Adelaide Airport says it is interested in trialing driverless cars or buses as the State Government works on legislation to legalise the vehicles.
The idea was floated during a workshop on self-driving vehicles held by the RAA yesterday.
Adelaide Airport’s general manager of operations Vince Scanlon said the airport wanted to find out more about the use of driverless cars within its boundaries.
“For example, they could be used as shuttles between our long-term car park and the terminal or incorporated into the development of our new airport business district,” he said.
“Similar systems have been introduced overseas, such as the driverless pods at Heathrow Airport, but it would be worth exploring how we might become the first airport in Australia to trial this technology.”
Transport Minister Stephen Mullighan said the government would be producing a discussion paper on driverless cars in the coming months with a view to preparing draft legislation by the end of the year to address the vehicles in state law.
“The State Government has identified an opportunity to be proactive and lead the nation by paving the way for driverless vehicles in South Australia and we welcome the prospect of partners such as the Adelaide Airport in this pursuit,” Mullighan said.
In February, Governor Hieu Van Le flagged the government’s intention to review roads legislation in his speech to open the new Parliament.
RAA senior manager mobility and automotive policy Mark Borlace said driverless cars should be trialed in South Australia, but that it would have to be a slow process.
“Adelaide could lead the way when it comes to putting this technology to the test,” he said.
“The reality is that they will come very slowly, and probably won’t be mainstream for a couple of decades.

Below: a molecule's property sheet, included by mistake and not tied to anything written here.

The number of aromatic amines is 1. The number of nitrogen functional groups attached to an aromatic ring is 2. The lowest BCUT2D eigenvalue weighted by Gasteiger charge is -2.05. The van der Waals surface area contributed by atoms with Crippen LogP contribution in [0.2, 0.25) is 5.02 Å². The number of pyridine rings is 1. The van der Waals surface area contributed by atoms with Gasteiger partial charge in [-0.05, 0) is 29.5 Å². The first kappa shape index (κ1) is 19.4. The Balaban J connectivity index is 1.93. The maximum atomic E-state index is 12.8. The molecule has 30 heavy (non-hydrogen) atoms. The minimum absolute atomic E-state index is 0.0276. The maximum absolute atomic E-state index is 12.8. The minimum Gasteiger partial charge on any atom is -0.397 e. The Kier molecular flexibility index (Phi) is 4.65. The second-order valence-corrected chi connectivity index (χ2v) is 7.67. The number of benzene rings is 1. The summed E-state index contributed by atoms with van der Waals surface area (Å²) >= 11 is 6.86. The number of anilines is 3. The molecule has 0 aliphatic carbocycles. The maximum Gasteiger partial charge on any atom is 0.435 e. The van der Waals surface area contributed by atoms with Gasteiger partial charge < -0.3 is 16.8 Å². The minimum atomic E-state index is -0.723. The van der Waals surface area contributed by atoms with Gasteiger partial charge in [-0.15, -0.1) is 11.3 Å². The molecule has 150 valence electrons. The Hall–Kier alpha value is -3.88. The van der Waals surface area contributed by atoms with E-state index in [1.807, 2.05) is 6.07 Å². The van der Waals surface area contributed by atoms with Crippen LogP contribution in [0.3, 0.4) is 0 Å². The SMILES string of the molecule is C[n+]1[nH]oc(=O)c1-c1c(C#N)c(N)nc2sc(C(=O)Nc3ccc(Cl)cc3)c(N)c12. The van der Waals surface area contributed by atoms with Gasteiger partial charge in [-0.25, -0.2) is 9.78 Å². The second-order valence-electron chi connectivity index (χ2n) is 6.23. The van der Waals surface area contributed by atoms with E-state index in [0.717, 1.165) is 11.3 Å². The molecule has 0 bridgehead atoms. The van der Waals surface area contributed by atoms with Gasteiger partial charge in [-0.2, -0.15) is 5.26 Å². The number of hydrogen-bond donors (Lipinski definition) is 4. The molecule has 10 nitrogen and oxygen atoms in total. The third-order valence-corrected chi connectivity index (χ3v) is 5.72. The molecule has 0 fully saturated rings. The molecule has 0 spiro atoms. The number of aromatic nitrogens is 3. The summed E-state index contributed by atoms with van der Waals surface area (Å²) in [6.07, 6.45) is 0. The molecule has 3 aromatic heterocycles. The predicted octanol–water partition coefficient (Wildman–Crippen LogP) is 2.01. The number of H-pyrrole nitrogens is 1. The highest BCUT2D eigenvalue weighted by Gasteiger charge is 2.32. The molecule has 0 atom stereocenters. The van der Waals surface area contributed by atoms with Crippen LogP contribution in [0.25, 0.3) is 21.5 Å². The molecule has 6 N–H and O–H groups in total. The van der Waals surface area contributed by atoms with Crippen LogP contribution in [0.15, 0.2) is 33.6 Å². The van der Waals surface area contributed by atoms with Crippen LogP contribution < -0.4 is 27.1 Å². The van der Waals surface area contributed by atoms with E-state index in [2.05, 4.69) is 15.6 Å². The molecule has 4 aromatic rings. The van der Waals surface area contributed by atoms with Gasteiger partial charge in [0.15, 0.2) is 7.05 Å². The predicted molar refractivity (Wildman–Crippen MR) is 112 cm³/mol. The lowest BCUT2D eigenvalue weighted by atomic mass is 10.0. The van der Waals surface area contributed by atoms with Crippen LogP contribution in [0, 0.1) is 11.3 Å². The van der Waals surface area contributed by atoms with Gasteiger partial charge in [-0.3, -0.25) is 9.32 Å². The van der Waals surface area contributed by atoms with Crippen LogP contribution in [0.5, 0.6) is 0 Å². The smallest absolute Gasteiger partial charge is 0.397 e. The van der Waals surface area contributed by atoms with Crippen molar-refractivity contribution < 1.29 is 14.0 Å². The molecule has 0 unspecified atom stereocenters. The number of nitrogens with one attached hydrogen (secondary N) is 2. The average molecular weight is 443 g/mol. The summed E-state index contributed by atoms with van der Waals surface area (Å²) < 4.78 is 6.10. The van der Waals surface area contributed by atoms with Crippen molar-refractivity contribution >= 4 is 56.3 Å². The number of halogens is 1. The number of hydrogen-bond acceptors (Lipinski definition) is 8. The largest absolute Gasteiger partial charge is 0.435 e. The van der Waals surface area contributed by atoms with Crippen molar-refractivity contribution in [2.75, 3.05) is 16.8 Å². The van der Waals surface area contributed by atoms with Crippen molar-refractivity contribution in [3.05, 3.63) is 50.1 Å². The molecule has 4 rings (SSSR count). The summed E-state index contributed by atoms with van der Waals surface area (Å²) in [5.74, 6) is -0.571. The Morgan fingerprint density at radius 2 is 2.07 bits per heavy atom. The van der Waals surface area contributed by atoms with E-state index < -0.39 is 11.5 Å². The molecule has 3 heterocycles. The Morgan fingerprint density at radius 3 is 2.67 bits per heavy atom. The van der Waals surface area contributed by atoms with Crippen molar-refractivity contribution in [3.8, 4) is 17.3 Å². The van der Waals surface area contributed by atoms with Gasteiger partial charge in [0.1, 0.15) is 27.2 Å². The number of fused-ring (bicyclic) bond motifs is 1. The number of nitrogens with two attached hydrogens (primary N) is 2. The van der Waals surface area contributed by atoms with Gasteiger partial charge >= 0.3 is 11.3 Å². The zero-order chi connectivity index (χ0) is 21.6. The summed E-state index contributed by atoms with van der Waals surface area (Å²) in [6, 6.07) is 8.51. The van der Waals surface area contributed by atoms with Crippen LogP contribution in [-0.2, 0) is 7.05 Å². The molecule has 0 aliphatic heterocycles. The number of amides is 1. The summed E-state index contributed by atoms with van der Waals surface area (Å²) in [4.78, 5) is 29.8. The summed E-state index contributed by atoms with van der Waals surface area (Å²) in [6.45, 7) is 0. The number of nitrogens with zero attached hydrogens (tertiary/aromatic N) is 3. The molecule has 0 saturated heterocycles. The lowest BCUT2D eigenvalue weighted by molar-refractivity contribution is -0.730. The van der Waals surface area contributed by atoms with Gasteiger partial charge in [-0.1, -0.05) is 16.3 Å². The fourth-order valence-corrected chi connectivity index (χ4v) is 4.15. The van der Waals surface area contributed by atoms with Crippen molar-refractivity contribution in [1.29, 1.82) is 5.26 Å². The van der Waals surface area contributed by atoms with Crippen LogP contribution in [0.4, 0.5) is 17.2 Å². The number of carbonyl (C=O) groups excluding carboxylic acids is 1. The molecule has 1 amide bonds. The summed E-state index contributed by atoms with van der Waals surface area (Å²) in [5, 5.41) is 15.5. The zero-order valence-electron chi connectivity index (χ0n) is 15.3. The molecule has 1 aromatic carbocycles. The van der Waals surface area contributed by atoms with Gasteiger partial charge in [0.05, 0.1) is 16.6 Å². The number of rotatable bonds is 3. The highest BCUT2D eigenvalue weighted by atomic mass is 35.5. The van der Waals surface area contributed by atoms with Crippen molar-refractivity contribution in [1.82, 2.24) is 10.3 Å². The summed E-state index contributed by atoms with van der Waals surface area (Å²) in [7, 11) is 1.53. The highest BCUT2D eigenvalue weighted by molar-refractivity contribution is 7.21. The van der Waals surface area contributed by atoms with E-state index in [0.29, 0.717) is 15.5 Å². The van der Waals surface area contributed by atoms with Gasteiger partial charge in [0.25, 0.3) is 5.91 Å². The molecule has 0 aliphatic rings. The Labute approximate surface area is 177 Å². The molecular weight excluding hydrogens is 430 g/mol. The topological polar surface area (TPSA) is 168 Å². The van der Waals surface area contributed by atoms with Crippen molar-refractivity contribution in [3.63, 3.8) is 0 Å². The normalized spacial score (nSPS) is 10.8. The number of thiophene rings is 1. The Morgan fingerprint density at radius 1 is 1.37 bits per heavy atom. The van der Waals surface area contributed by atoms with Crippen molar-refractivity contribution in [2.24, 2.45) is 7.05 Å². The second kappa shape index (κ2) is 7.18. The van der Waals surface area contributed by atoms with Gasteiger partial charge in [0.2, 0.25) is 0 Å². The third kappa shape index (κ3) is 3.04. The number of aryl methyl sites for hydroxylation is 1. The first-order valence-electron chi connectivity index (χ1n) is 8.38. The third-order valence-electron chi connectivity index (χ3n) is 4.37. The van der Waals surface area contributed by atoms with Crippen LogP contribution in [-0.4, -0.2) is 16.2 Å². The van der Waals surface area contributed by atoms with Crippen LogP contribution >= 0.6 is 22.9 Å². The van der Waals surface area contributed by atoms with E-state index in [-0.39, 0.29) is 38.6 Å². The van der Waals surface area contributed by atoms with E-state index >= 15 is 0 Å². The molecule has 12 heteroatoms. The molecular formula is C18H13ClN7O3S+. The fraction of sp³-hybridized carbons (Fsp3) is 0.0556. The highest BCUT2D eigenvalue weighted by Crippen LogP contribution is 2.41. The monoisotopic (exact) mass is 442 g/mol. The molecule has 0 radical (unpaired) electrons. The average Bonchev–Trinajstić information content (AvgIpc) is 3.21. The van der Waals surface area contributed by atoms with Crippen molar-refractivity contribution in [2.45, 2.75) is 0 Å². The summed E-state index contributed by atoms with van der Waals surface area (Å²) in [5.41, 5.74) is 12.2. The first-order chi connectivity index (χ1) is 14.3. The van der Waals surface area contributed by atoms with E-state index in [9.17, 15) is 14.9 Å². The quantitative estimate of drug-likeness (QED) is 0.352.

“People are quite rightly anxious about this technology and the reality is they need to be exposed to it slowly.”
He said shuttle vehicles at the airport would be a perfect way to demonstrate the possibilities of driverless cars in a controlled environment.
“It’s a way of getting people, at least, exposed to that technology,” he said.
“Other airports around the world have been able to do it.
“We also explored … whether these technologies can go just as easily into retirement villages and maybe even into elements of supported care.
“… maybe a self-drive car could shuttle (older people) from their retirement village to the local shops or community centre so they can remain mobile and stay in touch with friends and family.”
Chief executive officer of South Australian science and engineering company Cohda Dr Paul Gray said his company would be interested in collaborating with the airport on future trials.
Cohda produces hardware and software components which allow cars to “communicate” with each other on the road and avoid crashes. The company is working on similar technology for use in driverless cars.
“Codha has plans to be in a position to be trialing such cars by the end of this year,” Gray said.
“It would potentially be Cohda testing vehicles on the road.
“South Australia has the capability and the companies that are skilled in this to really play a big part in it all.
“This is quite an advanced thing.”
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